Rebel was Lu’s chance to indirectly address the ways the world has shifted in the years since her first book. The rot she predicted has revealed itself in a different president and the violence, political division, racism, sexism, xenophobia, discrimination, income inequality, and climate change threatening the country and planet. It can be a scary world.
But Lu says that’s the gift of YA, and specifically a YA series that continues on, even years after its expected end. It isn’t just about indulging in and rebooting the same story. It isn’t just about nostalgia. These books give teens a chance to breathe again. That’s why she wrote Rebel, as a chance to show her readers a world that exists after dystopia – a world where teens like Eden are strong, even when nothing seems guaranteed.
“I wanted to write it for young people who are feeling that sense of uncertainty right now,” Lu says. “Like, ‘Where are we going? Are we going to be OK?’ And I wanted them to feel like, at least in this fictional world, you will get your answer. This is something I can control.”
‘I dreamed a dream’
Born in China, Lu immigrated to New Orleans before settling in Houston with her family, all before she’d turned 10 years old. In kindergarten, Lu returned home every afternoon – per her mother’s instruction – with five English words she’d heard at school but didn’t understand. She’d look them up, test them out in sentences, and slowly learn a precise, tender love for the English language. Suddenly, she wanted to be a writer. She’d staple together bits and pieces of stories into her own “novels,” her name stamped on the cover, copying what she saw at the library. It wasn’t until high school that she actually understood writing could be a career path for some lucky authors. But fiction seemed like a mystical activity, something you got to do if you were born with superpowers.
So, after graduating, Lu moved to Los Angeles to study political science at the University of Southern California. She graduated intending to pursue a law degree, but after classes wrapped up and the degree was hers, she felt not triumphant but stuck. Wandering campus, she saw an ad for a video game internship at Disney Interactive Studios – an encounter so serendipitous it would go on to provide a foundation for her fiction, most obviously in her sci-fi Warcross series. She applied, got in as an artist and design intern, and ended up working in the video game industry for half a decade.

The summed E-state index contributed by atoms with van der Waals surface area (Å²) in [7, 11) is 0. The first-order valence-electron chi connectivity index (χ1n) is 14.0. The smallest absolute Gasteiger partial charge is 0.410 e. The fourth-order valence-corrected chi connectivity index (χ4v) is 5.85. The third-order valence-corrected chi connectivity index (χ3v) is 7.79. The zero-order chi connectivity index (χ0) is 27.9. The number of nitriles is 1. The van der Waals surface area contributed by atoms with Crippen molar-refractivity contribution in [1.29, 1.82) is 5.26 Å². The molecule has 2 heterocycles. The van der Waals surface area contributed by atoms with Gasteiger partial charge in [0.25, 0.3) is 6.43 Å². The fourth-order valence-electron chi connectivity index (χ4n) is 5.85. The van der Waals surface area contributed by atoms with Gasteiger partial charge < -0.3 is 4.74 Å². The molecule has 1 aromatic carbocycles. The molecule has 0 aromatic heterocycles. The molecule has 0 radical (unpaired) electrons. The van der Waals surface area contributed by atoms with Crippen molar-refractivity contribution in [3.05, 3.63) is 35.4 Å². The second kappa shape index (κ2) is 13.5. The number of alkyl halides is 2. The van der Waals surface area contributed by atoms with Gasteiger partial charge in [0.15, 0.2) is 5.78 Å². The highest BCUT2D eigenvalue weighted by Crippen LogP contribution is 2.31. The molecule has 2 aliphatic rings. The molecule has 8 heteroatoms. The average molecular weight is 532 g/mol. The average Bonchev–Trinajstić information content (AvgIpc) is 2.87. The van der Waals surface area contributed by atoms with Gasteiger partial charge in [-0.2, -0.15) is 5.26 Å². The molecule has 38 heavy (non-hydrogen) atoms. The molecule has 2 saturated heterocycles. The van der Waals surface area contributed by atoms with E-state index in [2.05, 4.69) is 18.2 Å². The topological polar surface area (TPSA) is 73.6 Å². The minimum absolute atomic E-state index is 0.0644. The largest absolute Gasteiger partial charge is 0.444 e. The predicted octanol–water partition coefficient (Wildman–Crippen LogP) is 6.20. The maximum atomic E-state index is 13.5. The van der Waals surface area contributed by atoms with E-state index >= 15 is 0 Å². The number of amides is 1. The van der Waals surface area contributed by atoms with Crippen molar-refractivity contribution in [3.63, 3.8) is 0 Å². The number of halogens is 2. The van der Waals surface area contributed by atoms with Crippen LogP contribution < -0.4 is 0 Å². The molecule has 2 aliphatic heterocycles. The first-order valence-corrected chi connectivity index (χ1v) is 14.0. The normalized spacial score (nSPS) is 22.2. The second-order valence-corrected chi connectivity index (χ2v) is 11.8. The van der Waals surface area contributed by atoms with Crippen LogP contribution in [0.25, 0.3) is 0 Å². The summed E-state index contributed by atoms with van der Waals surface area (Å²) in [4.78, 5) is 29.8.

Her gaming career gave her the drive to pursue writing more seriously. For 12 years, she wrote, then got rejected. Wrote. Got rejected. She drilled through four unpublished manuscripts before reaching the nugget that would become Legend.
Liam Neeson, in the end, was the answer. Or, rather, Les Miserables, the 1998 version starring Neeson, Geoffrey Rush, Uma Thurman, and Claire Danes. While watching the film, Lu questioned whether teen versions of Jean Valjean and Inspector Javert might resonate with a modern audience, but it wasn’t until she read an online news article about climate change that her worldbuilding began. The story showed her an interactive map of the world, 100 years in the future, where unrestrained climate change had plunged California (and much of the rest of the planet) underwater. Los Angeles – her home – was a giant lake.
She still remembers how the map looked so real.
In less than four months, Lu had her first draft. The story she’d been dreaming about formed itself from seemingly disparate chunks of inspiration – Les Miserables and climate change – so Jean Valjean became the young hero and hunted criminal Daniel “Day” Wing, and Inspector Javert became the powerful, conflicted teenager June Iparis. The map of a ruined Earth became the setting of Legend, a world where America was yet again clashing in civil warfare and Antarctica’s capital was one of the most advanced cities on the globe.